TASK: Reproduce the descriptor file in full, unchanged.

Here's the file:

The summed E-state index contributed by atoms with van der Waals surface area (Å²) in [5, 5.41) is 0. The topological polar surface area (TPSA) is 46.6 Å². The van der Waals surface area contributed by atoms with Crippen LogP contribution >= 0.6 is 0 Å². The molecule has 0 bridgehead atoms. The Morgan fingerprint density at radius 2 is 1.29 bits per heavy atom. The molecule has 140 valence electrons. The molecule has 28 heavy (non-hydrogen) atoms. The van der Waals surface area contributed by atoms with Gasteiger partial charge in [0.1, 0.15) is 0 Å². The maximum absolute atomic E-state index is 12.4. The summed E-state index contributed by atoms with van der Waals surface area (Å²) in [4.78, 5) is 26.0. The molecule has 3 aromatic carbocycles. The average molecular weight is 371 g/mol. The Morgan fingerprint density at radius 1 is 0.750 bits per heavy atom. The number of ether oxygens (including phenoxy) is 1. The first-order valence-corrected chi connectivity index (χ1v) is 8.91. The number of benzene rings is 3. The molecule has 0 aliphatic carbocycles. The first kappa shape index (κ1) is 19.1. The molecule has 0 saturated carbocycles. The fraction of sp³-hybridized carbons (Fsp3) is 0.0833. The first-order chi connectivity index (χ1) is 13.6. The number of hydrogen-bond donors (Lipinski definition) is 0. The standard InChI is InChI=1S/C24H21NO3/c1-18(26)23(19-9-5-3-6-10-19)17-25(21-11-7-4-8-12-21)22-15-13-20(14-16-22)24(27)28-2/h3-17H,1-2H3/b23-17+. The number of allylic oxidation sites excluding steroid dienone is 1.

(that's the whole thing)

The summed E-state index contributed by atoms with van der Waals surface area (Å²) in [5, 5.41) is 0. The topological polar surface area (TPSA) is 46.6 Å². The van der Waals surface area contributed by atoms with Crippen LogP contribution >= 0.6 is 0 Å². The molecule has 0 bridgehead atoms. The Morgan fingerprint density at radius 2 is 1.29 bits per heavy atom. The molecule has 140 valence electrons. The molecule has 28 heavy (non-hydrogen) atoms. The van der Waals surface area contributed by atoms with Gasteiger partial charge in [0.1, 0.15) is 0 Å². The maximum absolute atomic E-state index is 12.4. The summed E-state index contributed by atoms with van der Waals surface area (Å²) in [4.78, 5) is 26.0. The molecule has 3 aromatic carbocycles. The average molecular weight is 371 g/mol. The Morgan fingerprint density at radius 1 is 0.750 bits per heavy atom. The number of ether oxygens (including phenoxy) is 1. The first-order valence-corrected chi connectivity index (χ1v) is 8.91. The number of benzene rings is 3. The molecule has 0 aliphatic carbocycles. The first kappa shape index (κ1) is 19.1. The molecule has 0 saturated carbocycles. The fraction of sp³-hybridized carbons (Fsp3) is 0.0833. The first-order chi connectivity index (χ1) is 13.6. The number of hydrogen-bond donors (Lipinski definition) is 0. The standard InChI is InChI=1S/C24H21NO3/c1-18(26)23(19-9-5-3-6-10-19)17-25(21-11-7-4-8-12-21)22-15-13-20(14-16-22)24(27)28-2/h3-17H,1-2H3/b23-17+. The number of allylic oxidation sites excluding steroid dienone is 1.